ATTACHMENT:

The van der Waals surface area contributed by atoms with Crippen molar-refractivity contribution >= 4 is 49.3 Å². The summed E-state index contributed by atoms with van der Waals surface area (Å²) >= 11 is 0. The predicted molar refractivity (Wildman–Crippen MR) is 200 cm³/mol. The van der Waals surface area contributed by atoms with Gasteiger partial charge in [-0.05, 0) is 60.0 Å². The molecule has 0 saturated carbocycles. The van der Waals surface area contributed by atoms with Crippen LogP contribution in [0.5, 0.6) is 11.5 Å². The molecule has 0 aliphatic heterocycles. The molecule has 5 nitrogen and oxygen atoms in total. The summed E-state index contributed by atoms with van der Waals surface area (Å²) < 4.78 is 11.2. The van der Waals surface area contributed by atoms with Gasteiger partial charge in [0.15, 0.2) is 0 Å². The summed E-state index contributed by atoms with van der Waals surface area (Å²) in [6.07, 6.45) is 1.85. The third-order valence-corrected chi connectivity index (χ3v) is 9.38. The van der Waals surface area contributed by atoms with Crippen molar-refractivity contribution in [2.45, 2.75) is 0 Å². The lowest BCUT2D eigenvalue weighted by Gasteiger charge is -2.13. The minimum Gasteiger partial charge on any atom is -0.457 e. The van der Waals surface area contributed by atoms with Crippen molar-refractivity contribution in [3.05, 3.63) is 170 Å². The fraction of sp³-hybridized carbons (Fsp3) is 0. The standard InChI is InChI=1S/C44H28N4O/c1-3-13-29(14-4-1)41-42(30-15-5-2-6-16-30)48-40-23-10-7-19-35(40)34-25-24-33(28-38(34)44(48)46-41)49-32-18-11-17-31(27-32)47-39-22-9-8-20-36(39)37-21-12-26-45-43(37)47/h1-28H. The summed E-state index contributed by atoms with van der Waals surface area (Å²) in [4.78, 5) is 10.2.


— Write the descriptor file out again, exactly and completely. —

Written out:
The van der Waals surface area contributed by atoms with Crippen molar-refractivity contribution >= 4 is 49.3 Å². The summed E-state index contributed by atoms with van der Waals surface area (Å²) >= 11 is 0. The predicted molar refractivity (Wildman–Crippen MR) is 200 cm³/mol. The van der Waals surface area contributed by atoms with Gasteiger partial charge in [-0.05, 0) is 60.0 Å². The molecule has 0 saturated carbocycles. The van der Waals surface area contributed by atoms with Crippen LogP contribution in [0.5, 0.6) is 11.5 Å². The molecule has 0 aliphatic heterocycles. The molecule has 5 nitrogen and oxygen atoms in total. The summed E-state index contributed by atoms with van der Waals surface area (Å²) < 4.78 is 11.2. The van der Waals surface area contributed by atoms with Gasteiger partial charge in [0.15, 0.2) is 0 Å². The summed E-state index contributed by atoms with van der Waals surface area (Å²) in [6.07, 6.45) is 1.85. The third-order valence-corrected chi connectivity index (χ3v) is 9.38. The van der Waals surface area contributed by atoms with Crippen molar-refractivity contribution in [2.45, 2.75) is 0 Å². The lowest BCUT2D eigenvalue weighted by Gasteiger charge is -2.13. The minimum Gasteiger partial charge on any atom is -0.457 e. The van der Waals surface area contributed by atoms with Crippen molar-refractivity contribution in [3.05, 3.63) is 170 Å². The fraction of sp³-hybridized carbons (Fsp3) is 0. The standard InChI is InChI=1S/C44H28N4O/c1-3-13-29(14-4-1)41-42(30-15-5-2-6-16-30)48-40-23-10-7-19-35(40)34-25-24-33(28-38(34)44(48)46-41)49-32-18-11-17-31(27-32)47-39-22-9-8-20-36(39)37-21-12-26-45-43(37)47/h1-28H. The summed E-state index contributed by atoms with van der Waals surface area (Å²) in [4.78, 5) is 10.2.